When the Montreal Canadiens and the Boston Bruins open the next chapter in their bitter rivalry tomorrow evening, everyone will be looking at two players, netminders Tim Thomas and Carey Price. Both teams will want to move on from the furor surrounding Zdeno Chara’s hit on Max Pacioretty a month ago. Instead, the focus will be on both team’s goaltenders, who have been pivotal to their success this season.
Thomas has been the best-performing goaltender in the league throughout the regular season. Not only does the Bruins stopper top the league with a record save percentage of .938, but he also led the way with a scintillating 2.00 goals-against average. Boston’s defense is one of the strongest in the NHL, with only the Vancouver Canucks and the Nashville Predators conceding fewer goals this season. Thomas is given a huge boost with his blue-liners, but ultimately he will be the one to push his team through the playoffs.
On the other side of the ice, Carey Price has never made his mark on the NHL playoffs. Despite making his name in the AHL’s Calder Cup playoffs with the 2007 Championship-winning Hamilton Bulldogs, Price has struggled at the NHL level. Price has only won 5 out of his 19 career NHL playoff games, has never had a playoff shutout, and hasn’t registered a win in the post-season since 2008. But Price has looked far different this season, finally emerging as the star netminder Montreal has long been awaiting him to become, and he is more than capable of matching Thomas save-for-save. Indeed, don’t expect Price and Thomas to drop the gloves as they did in the 8-6 brawl in February. Instead, the two goaltenders will do battle on the stat board.
Last year, Montreal stunned both the Washington Capitals and the Pittsburgh Penguins in the playoffs. Jaroslav Halak was the Canadiens’ hero, making a whopping 562 saves in 18 games. Halak has since moved on to St Louis, leaving all of the pressure on Price’s shoulders. Although Price wasn’t heavily involved in Montreal’s success last season, he understands the importance it has on this year’s campaign.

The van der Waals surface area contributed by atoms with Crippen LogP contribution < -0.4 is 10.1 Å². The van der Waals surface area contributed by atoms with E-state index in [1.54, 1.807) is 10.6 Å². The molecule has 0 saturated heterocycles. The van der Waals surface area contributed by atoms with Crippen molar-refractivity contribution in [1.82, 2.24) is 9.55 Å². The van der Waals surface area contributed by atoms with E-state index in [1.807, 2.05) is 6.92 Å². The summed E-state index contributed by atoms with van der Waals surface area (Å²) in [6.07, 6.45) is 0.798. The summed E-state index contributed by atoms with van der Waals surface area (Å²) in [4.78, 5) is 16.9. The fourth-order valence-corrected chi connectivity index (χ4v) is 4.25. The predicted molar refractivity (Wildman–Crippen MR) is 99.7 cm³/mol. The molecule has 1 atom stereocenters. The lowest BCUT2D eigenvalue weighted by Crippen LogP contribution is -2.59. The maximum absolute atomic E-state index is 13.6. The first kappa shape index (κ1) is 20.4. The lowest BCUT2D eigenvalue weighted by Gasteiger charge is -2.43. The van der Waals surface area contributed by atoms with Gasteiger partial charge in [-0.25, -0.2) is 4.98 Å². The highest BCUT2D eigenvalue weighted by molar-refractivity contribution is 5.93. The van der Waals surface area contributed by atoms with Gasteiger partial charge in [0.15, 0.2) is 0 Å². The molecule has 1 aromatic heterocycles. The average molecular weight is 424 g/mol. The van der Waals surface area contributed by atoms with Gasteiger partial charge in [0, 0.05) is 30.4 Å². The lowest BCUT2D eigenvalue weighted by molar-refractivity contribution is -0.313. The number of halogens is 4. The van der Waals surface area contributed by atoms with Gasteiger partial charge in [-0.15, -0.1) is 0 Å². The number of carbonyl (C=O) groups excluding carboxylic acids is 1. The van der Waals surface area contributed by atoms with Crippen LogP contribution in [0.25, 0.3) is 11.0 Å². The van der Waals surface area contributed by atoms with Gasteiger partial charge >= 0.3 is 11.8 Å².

“I think we definitely learned some things as a team, especially in that series against Washington. Being down and able to come back, I think a lot of guys in this locker room learnt not to count themselves out, and I think we got down with that and played with no fear,” said Price.
The Canadiens are going to need something stronger than confidence to oust their divisional rivals. Despite winning the regular season series 4-2, the last time the Habs visited Boston they were blown back to Montreal with a 7-0 thumping.
Carey Price has the opportunity to repeat Halak’s heroics from last season, but in order for him to do so, Montreal must be perfect defensively. Without Andrei Markov and Josh Gorges, many young faces have made up the Canadiens’ defense of late, and Price will need PK Subban and Hal Gill to bring all they have learned since October.
When the puck drops on Thursday night, there is no telling which goaltender will come out on top. Both have good reasons to feel confident, with Thomas’ stats and Price’s consistency having suited up 70 times this season.
The Bruins have a back-up plan if things don’t go so well for Thomas. Tuukka Rask has played 29 times this season, and will surely take charge between the pipes for Boston on a regular basis once Thomas moves on.
Montreal, on the other hand, is seriously lacking in the depth department. Alex Auld has put in some impressive performances this season, but Jacques Martin has overplayed Carey Price. The 23-year-old has only missed 12 games this season, with Auld having a grand total of 4 NHL playoff games during his career.
While Thomas has nothing to prove following a stellar career he hasn’t won the Stanley Cup, the 2009 Vezina Trophy winner has his best chance to lift the cup this season, with Price to be his first obstacle.